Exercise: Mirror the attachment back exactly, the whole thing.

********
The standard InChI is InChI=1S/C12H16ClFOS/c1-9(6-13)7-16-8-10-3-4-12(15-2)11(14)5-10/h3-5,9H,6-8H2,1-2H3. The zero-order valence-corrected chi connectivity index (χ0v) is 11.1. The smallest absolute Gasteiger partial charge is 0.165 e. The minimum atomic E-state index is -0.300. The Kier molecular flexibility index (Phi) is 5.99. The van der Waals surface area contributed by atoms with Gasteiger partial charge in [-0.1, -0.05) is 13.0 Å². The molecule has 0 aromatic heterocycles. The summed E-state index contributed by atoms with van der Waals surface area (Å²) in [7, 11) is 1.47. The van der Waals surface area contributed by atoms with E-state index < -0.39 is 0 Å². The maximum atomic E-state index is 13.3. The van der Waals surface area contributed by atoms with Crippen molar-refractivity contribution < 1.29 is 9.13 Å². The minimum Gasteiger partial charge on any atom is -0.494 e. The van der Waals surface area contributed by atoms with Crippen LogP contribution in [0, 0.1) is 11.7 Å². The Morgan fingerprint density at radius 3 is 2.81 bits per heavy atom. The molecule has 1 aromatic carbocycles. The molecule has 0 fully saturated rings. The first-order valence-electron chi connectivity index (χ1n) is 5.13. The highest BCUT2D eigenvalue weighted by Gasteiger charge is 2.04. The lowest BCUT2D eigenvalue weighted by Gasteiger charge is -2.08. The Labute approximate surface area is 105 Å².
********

The standard InChI is InChI=1S/C12H16ClFOS/c1-9(6-13)7-16-8-10-3-4-12(15-2)11(14)5-10/h3-5,9H,6-8H2,1-2H3. The zero-order valence-corrected chi connectivity index (χ0v) is 11.1. The smallest absolute Gasteiger partial charge is 0.165 e. The minimum atomic E-state index is -0.300. The Kier molecular flexibility index (Phi) is 5.99. The van der Waals surface area contributed by atoms with Gasteiger partial charge in [-0.1, -0.05) is 13.0 Å². The molecule has 0 aromatic heterocycles. The summed E-state index contributed by atoms with van der Waals surface area (Å²) in [7, 11) is 1.47. The van der Waals surface area contributed by atoms with E-state index < -0.39 is 0 Å². The maximum atomic E-state index is 13.3. The van der Waals surface area contributed by atoms with Crippen molar-refractivity contribution < 1.29 is 9.13 Å². The minimum Gasteiger partial charge on any atom is -0.494 e. The van der Waals surface area contributed by atoms with Crippen LogP contribution in [0, 0.1) is 11.7 Å². The Morgan fingerprint density at radius 3 is 2.81 bits per heavy atom. The molecule has 1 aromatic carbocycles. The molecule has 0 fully saturated rings. The first-order valence-electron chi connectivity index (χ1n) is 5.13. The highest BCUT2D eigenvalue weighted by Gasteiger charge is 2.04. The lowest BCUT2D eigenvalue weighted by Gasteiger charge is -2.08. The Labute approximate surface area is 105 Å².